Rice cereal is a popular “starting solids” healthy food that parents give to their little ones. Giving it too early (before 6 months), giving it too much, or feeding it with a bottle may come with some severe consequences, such as stomach gas.
Your little one has turned 6 months, and now the pediatrician has given you a go-ahead to start introducing solid food into his diet.
Your mother tells you to start with rice cereal. Your grandma to you, rice cereal has been the first solid food of all of you. But recently, you read somewhere that rice cereal is likely to cause gas.
So you wonder whether you should start with it or not? Hang in there! I’ll explain everything you need to know about rice cereal to help you make an informed decision.
What is rice cereal?
Rice Cereal, a traditional first solid food of an average American baby. It’s a commercially made product that is packed with numerous nutrients.
Rice cereal is first cooked in a factory and then dehydrated to turn it into a powdered-like form. Since it has already been cooked, it doesn’t need to be re-cooked at home.
You can simply mix it with water, formula, or breast milk. Just stir it, and voila, your rice cereal is ready.
Rice cereal contains rice flour, soy oil, tricalcium phosphate ( or any other calcium), iron, and multiple vitamins (depending on the brand). There are several other reasons why it has been the top choice for babies starting solid food for decades. Here are some of them.
Benefits of rice cereal
Easy to prepare
Rice cereal is pre-cooked, which makes it a convenient choice for parents. All you have to do is add water or your breast milk (make sure to read the instructions on the pack to know the exact quantity) to the product, mix it well, and serve it to your munchkin.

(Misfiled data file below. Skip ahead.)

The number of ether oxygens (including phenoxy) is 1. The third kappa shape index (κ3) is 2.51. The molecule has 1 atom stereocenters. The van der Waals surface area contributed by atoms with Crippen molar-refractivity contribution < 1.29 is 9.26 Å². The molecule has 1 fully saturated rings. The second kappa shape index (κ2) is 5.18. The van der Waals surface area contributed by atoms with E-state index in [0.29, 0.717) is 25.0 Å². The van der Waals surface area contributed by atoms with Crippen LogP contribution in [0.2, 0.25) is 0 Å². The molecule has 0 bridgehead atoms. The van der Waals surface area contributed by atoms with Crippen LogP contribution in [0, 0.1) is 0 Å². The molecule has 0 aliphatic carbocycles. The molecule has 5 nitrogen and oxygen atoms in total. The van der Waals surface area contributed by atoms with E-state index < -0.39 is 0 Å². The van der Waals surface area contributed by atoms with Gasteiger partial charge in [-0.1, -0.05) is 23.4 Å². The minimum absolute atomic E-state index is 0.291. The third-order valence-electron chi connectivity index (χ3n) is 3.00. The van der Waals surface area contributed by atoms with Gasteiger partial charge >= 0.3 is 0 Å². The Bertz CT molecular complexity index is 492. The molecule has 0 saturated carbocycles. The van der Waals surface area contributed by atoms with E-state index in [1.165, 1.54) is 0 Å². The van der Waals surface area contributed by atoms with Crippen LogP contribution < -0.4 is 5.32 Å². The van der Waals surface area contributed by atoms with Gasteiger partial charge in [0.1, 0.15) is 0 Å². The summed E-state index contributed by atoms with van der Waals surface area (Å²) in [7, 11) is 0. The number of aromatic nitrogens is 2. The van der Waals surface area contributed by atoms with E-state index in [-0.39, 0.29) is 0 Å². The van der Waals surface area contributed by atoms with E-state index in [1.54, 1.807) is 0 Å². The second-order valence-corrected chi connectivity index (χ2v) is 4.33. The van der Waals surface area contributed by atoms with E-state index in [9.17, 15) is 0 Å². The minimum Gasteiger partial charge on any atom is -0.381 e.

Packed with nutrients
Single grain cereals or rice cereals are an excellent first solid food for babies because they are heavily enriched with Vitamin B and iron. And that is why these are better than plain rice flour, made from white rice.
Easy to digest
Rice cereals are made for the babies’ delicate digestive system. But at first, it should be mixed thin until you find out if your baby is comfortable with this new food or not. And be sure to read and follow every brand’s mixing instructions carefully.
Less likely to cause allergies
One of the most amazing benefits of rice cereal is that it doesn’t trigger any allergic reaction, unlike the gluten in the wheat can.
Rice cereal’s potential reactions
Besides being nutritionally beneficial, rice cereal has often caused severe problems for babies. Gas is the most common adverse reaction of it. Other issues include bloating, diarrhea, rash around the baby’s mouth, vomiting, or wheezing.
According to Dr. Ruth Lawrence, professor of the University of Rochester Medical Center, rice cereal also contains arsenic, as it grows in water.
And researches show that even a small amount of arsenic can cause cardiovascular, immune, and other diseases in both infants and adults. Keeping this in mind, here’s some advice for parents who are considering feeding rice cereal to their little ones.
Tips for introducing rice cereal to your infant’s diet
Give it only after 6 months
Many parents make the mistake of introducing solid food to babies in just 4 months of age.
But feeding any kind of food, other than breast milk or formula, isn’t recommended by doctors because the intestines of a baby are not mature enough to digest any solid food.